UK service sector growth 'slows'
UK service sector growth slowed to its weakest rate for more than two years in August, a survey has indicated.
The latest Markit/CIPS service sector purchasing managers' index (PMI) fell to 55.6 last month from 57.4 in July.
Although the figure remained above 50, indicating expansion, it was the weakest reading since May 2013.
Markit estimated the UK economy would grow by 0.5% in the third quarter of 2015, down from growth of 0.7% in the previous three months.
"Even after allowing for usual seasonal influences, August saw an unexpectedly sharp slowing in the pace of economic growth," said Chris Williamson, chief economist at Markit.
"The services PMI came in well below even the most pessimistic of economists' forecasts and follows disappointing news of a stagnation in the manufacturing sector earlier in the week."
The Markit survey said the slowdown in the sector was mainly due to the slowest increase in new business since April 2013.
Employment growth picked up from July, but it was still the second weakest reading since March 2014.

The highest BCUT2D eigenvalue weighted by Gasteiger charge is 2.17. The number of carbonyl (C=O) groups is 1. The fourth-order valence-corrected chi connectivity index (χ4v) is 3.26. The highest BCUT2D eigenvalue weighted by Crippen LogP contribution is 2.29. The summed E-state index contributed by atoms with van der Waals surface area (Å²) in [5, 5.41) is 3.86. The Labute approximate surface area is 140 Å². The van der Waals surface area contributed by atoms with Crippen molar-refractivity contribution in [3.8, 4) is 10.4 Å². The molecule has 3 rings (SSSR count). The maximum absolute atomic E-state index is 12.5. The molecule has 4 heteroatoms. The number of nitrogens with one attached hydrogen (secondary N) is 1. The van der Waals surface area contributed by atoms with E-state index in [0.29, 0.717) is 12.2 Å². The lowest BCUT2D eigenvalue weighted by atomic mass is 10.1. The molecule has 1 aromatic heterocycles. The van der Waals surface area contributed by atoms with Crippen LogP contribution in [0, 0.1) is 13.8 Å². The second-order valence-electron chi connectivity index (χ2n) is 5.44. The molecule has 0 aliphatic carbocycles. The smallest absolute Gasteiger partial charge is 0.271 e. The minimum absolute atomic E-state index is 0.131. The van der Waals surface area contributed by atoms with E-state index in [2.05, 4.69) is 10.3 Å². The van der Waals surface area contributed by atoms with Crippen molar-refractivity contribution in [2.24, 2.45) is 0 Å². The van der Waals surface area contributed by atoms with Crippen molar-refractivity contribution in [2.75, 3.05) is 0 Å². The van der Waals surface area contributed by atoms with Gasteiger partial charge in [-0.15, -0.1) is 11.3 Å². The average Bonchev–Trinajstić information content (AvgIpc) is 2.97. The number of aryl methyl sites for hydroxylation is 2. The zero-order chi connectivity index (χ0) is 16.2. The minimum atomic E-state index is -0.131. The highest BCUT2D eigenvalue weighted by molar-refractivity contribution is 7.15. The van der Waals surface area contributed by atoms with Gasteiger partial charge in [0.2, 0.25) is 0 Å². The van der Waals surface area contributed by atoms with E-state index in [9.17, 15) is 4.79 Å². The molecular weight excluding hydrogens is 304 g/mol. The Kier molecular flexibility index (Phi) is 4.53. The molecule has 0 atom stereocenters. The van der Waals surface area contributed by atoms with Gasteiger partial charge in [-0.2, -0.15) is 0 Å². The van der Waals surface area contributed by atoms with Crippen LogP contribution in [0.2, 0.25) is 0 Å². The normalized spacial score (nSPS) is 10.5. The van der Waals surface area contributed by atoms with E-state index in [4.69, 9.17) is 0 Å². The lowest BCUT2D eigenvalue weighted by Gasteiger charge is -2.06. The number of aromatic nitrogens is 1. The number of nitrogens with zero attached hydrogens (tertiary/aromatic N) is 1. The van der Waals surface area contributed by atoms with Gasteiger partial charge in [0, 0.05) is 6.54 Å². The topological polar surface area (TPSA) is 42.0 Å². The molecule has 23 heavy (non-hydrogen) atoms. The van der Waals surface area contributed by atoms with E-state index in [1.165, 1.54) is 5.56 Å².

The survey found little evidence of price pressures in the sector, and Mr Williamson said this "suggests the inflation outlook is benign and is therefore likely to help tip the argument towards postponing any rate hikes until the wider global economic picture becomes clearer".
The data comes a week before the latest meeting of the Bank of England's Monetary Policy Committee, which sets UK interest rates.
UK CPI inflation was 0.1% in July and looks unlikely to rise in the foreseeable future, which has led some economists to push back their expectations for a rate rise to the middle of next year.
Surveys published earlier this week also indicated the weakest growth for more than two years at Chinese and US factories, as well as a softening in China's services sector.
Funding for Lending
Separately, the Bank of England said net lending to small businesses by banks and building societies taking part in its Funding for Lending scheme reached £490m in the three months to the end of June, compared with £400m a year earlier.
Launched in 2012, the scheme is designed to provide lenders with cheap access to finance to improve lending in the wider economy. They have drawn down £61.4bn of funding from the scheme since it launched.
The biggest net lenders to small businesses during the period were Lloyds Banking Group, which lent £527m, and Aldermore, which lent £127m.
The Bank said the improvement in net lending reflected a relaxation of credit conditions and growing confidence in the economy.